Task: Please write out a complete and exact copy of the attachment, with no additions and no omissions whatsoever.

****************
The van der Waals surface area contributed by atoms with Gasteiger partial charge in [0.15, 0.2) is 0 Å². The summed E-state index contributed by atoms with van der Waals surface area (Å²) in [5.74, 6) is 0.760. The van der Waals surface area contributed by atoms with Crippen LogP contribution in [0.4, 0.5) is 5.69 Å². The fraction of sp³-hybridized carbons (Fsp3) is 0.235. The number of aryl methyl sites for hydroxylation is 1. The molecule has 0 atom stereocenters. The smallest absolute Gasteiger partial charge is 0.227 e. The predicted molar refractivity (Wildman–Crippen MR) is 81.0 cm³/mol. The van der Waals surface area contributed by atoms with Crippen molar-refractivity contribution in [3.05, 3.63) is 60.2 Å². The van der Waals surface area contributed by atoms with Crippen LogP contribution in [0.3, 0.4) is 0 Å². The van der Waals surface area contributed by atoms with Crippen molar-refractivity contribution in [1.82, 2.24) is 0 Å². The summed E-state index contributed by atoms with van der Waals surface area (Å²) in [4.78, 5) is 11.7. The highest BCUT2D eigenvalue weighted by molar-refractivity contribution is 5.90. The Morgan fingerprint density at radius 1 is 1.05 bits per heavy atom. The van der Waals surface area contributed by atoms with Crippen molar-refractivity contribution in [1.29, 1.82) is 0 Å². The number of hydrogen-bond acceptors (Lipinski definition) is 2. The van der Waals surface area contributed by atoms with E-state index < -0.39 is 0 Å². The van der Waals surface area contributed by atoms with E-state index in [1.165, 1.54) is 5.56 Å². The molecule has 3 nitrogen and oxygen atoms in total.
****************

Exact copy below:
The van der Waals surface area contributed by atoms with Gasteiger partial charge in [0.15, 0.2) is 0 Å². The summed E-state index contributed by atoms with van der Waals surface area (Å²) in [5.74, 6) is 0.760. The van der Waals surface area contributed by atoms with Crippen LogP contribution in [0.4, 0.5) is 5.69 Å². The fraction of sp³-hybridized carbons (Fsp3) is 0.235. The number of aryl methyl sites for hydroxylation is 1. The molecule has 0 atom stereocenters. The smallest absolute Gasteiger partial charge is 0.227 e. The predicted molar refractivity (Wildman–Crippen MR) is 81.0 cm³/mol. The van der Waals surface area contributed by atoms with Crippen molar-refractivity contribution in [3.05, 3.63) is 60.2 Å². The van der Waals surface area contributed by atoms with Crippen LogP contribution in [0.3, 0.4) is 0 Å². The van der Waals surface area contributed by atoms with Crippen molar-refractivity contribution in [1.82, 2.24) is 0 Å². The summed E-state index contributed by atoms with van der Waals surface area (Å²) in [4.78, 5) is 11.7. The highest BCUT2D eigenvalue weighted by molar-refractivity contribution is 5.90. The Morgan fingerprint density at radius 1 is 1.05 bits per heavy atom. The van der Waals surface area contributed by atoms with Crippen molar-refractivity contribution in [1.29, 1.82) is 0 Å². The number of hydrogen-bond acceptors (Lipinski definition) is 2. The van der Waals surface area contributed by atoms with E-state index < -0.39 is 0 Å². The van der Waals surface area contributed by atoms with E-state index in [1.165, 1.54) is 5.56 Å². The molecule has 3 nitrogen and oxygen atoms in total.